NBA 2006


NBA 2006 was a basketball game for cell phones that I worked on while at Knockabout Games. It was a J2ME port of the BREW version of the game.  It was an interesting and sometimes frustrating experience. After years of working on epic console projects, the idea of working on small cell phone games with short schedules and an emphasis on gameplay rather than graphics sounded like a breath of fresh air.

The reality was somewhat different.

It felt like 10% of the time was actually spent on the game, 30% went on compatibility issues between different handsets and 60% on finding ways to trim the size of the game to fit in the limited memory or download package of a particular phone.

Download packages were incredibly tight – 100KB for game+graphics+sound – and optimizing the javacode for space was difficult. Back in the 8-bit era, 100KB would be more than enough, but when you’re operating with javacode instead of assembly language, and the rendering is pretty much limited to library calls rendering sections of PNG files, the task becomes much, much harder. The build process obfuscated the code, changing names of variables and functions to one or two letters in order to reduce the output as much as possible. The number of classes was reduced to an absolute minimum because each class definition came along with a memory overhead. Some data files were shifted into a separate download package that the game downloaded when it first ran. Anything to get that initial download size down.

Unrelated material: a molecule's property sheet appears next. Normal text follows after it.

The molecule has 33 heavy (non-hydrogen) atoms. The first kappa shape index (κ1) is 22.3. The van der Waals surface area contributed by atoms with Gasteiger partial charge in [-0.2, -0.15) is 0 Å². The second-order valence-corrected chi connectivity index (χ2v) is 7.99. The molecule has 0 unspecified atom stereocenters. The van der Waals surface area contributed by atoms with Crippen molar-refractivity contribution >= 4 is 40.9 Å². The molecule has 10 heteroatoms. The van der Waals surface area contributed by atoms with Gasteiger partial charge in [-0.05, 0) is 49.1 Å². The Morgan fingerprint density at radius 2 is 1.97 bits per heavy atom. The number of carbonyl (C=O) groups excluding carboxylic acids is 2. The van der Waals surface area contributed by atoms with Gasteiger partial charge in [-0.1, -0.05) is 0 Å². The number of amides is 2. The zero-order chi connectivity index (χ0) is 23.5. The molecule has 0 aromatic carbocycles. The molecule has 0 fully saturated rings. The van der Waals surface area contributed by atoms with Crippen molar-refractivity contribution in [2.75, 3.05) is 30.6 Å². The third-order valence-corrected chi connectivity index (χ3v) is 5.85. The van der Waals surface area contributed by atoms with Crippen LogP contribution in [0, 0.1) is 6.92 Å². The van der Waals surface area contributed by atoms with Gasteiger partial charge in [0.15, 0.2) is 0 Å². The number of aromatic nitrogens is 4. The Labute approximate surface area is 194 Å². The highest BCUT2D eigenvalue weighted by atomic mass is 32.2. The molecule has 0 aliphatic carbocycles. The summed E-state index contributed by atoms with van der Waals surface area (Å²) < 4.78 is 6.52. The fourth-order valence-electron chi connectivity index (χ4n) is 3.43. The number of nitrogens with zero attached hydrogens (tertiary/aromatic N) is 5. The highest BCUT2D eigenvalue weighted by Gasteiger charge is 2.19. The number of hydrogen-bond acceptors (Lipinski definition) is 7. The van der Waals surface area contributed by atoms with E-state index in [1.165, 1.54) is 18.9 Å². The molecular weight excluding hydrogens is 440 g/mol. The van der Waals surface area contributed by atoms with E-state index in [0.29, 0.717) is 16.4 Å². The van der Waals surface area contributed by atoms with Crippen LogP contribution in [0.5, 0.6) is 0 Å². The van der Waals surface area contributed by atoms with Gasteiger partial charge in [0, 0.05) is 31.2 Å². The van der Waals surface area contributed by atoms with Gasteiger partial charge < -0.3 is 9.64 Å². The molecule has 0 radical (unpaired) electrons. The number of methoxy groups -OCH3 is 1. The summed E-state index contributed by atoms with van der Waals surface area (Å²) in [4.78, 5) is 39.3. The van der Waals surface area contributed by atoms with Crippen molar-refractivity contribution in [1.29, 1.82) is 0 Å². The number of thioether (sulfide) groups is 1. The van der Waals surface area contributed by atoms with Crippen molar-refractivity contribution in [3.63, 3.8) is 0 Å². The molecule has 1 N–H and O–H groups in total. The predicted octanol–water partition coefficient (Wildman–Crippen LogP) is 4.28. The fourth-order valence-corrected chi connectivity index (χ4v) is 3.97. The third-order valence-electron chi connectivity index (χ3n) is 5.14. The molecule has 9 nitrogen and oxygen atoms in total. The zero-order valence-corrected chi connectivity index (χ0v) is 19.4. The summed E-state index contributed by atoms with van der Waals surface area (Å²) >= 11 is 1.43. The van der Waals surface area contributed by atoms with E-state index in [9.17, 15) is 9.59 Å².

Compatibility was also an issue. The Java “write once, run anywhere” mantra is all well and good, but again the reality is somewhat different. Ok, a java game running on phone A would very likely run on phone B, but B may have a smaller screen, so needs tweaks to the menu or in-game screen layout. Phone C has slightly different button responses to be catered for. Phone D didn’t implement a particular base library function, or maybe it implemented it slightly differently. Phone E is extremely high-spec and needs a higher-resolution graphics set. Phone F has a tiny amount of memory and we need to cut animation frames. And so on, and so on…

On the plus side, it was great to get into a new language, Java – even the crippled implementation J2ME. We used Eclipse for our IDE, which I liked a lot. At the time, it seemed to have a lot more features, including a working autocomplete function, compared to the older versions of MS Developer Studio I’d been used to.

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